Secret Societies: The Cathars II
Religion Articles 5/11/12
By: Yona Williams
The early start of Catharism caught on quickly and the Romans were quite fond of Manicheanism, especially people in Alexandria. For instance, the Church Father St. Augustine was originally a Manichean before becoming a Christian. As orthodox Christianity started to gain steam in the religious world, other forms of Gnosticism felt the pressure of suppression. In this article, you are introduced to the Bogomils Ã¢â‚¬â€œ another Christian sect associated with the Cathars.
Introducing the Bogomils?
During the 10th century, Gnosticism had an impact on the people of the Balkans. At the time, a priest who went by the name of Bogomil had founded a Christian sect. The Bogomils (also known as 'Friends of God') followed the teachings of an earlier sect called the Paulicians. One of their beliefs was that the physical world and human beings were actually created not by God, but by Satan. They also argued that Jesus was not a physical being. It is thought that their dualism had roots in the Manicheans system of belief, as well as their moral code and hierarchy. Only a select few of the Bogomils would follow the strictest code that gave up sex, marriage, meat, wine and all of their worldly possessions. Those who made these sacrifices were known as the Perfecti, while the ordinary men and women lived "regular" lives. The ordinary followers could achieve the same level of the Perfecti if they participated in the consolamentum, which was a kind of "spiritual baptism" that took place on their deathbed.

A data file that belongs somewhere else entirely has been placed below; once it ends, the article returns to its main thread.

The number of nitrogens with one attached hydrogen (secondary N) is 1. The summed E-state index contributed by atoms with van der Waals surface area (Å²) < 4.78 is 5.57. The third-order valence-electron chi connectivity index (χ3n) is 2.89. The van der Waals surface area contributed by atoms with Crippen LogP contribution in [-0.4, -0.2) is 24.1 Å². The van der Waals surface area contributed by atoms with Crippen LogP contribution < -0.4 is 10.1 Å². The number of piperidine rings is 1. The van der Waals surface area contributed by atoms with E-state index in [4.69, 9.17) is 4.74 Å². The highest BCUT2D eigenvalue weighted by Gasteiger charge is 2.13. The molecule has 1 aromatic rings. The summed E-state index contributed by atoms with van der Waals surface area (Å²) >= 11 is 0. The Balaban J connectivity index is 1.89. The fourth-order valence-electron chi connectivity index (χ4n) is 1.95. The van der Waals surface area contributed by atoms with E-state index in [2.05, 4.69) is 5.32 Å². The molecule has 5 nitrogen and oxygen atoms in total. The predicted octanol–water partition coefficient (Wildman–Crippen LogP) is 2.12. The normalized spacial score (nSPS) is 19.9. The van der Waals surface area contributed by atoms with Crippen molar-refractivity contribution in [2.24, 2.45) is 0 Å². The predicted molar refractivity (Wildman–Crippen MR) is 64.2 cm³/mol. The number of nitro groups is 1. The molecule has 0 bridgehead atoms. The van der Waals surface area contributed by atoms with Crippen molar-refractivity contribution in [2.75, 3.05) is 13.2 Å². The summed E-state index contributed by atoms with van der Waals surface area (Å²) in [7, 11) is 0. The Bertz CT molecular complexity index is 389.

The Balkans and the Byzantine Empire embraced the Bogomil movement up until the arrival of the 14th century. The presence of the Ottomans and their conquest of Asia Minor (now called Turkey) and the Balkans added a new shift regarding religion. These regions were now introduced to and adopted Islam.
The Ups and Downs of the Cathars
It was the Bogomils that directly influenced the Cathars, which were the best known of all the Gnostic sects. They were responsible for converting Crusaders that traveled through their territories. These people would take their new faith back to Western Europeans. Similar to the Bogomils, the Cathars held onto the belief that the material world was a corruptive force and salvation would come from freeing the "divine spark" within the body that would "reunite with the Godhead."
Both organizations (the Bogomils and the Cathars) shared similarities, such as a small number of people taking on the role of the Perfecti, and the rest of the laypeople being called bonshommes. The Cathar Perfecti also turned their backs on sex, marriage and meat. Even when initiates reached the rank of Perfecti, they were expected to say goodbye to their significant other and renounce their marriages. The bonshommes felt fewer restrictions as they waited until they got closer to death before they took the consolamentum, and were considered purified.